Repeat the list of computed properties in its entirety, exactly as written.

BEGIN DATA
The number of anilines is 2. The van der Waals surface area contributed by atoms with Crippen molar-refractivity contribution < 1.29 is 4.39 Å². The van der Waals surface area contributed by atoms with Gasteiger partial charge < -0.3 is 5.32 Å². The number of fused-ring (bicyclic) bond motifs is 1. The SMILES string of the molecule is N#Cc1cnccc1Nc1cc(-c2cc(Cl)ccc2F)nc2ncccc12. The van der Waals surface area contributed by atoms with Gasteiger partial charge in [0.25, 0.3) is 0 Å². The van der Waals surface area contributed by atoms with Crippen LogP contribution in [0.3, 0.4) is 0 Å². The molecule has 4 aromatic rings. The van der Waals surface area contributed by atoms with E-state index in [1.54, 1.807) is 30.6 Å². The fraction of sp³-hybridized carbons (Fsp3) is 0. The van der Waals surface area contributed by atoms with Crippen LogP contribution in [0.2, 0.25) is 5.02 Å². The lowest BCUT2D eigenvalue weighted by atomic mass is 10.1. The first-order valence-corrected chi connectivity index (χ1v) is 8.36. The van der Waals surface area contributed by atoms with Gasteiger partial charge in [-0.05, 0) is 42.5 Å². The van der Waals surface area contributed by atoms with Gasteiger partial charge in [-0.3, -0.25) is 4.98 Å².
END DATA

The number of anilines is 2. The van der Waals surface area contributed by atoms with Crippen molar-refractivity contribution < 1.29 is 4.39 Å². The van der Waals surface area contributed by atoms with Gasteiger partial charge < -0.3 is 5.32 Å². The number of fused-ring (bicyclic) bond motifs is 1. The SMILES string of the molecule is N#Cc1cnccc1Nc1cc(-c2cc(Cl)ccc2F)nc2ncccc12. The van der Waals surface area contributed by atoms with Gasteiger partial charge in [0.25, 0.3) is 0 Å². The van der Waals surface area contributed by atoms with Crippen LogP contribution in [0.3, 0.4) is 0 Å². The molecule has 4 aromatic rings. The van der Waals surface area contributed by atoms with E-state index in [1.54, 1.807) is 30.6 Å². The fraction of sp³-hybridized carbons (Fsp3) is 0. The van der Waals surface area contributed by atoms with Crippen LogP contribution in [0.2, 0.25) is 5.02 Å². The lowest BCUT2D eigenvalue weighted by atomic mass is 10.1. The first-order valence-corrected chi connectivity index (χ1v) is 8.36. The van der Waals surface area contributed by atoms with Gasteiger partial charge in [-0.05, 0) is 42.5 Å². The van der Waals surface area contributed by atoms with Gasteiger partial charge in [-0.3, -0.25) is 4.98 Å².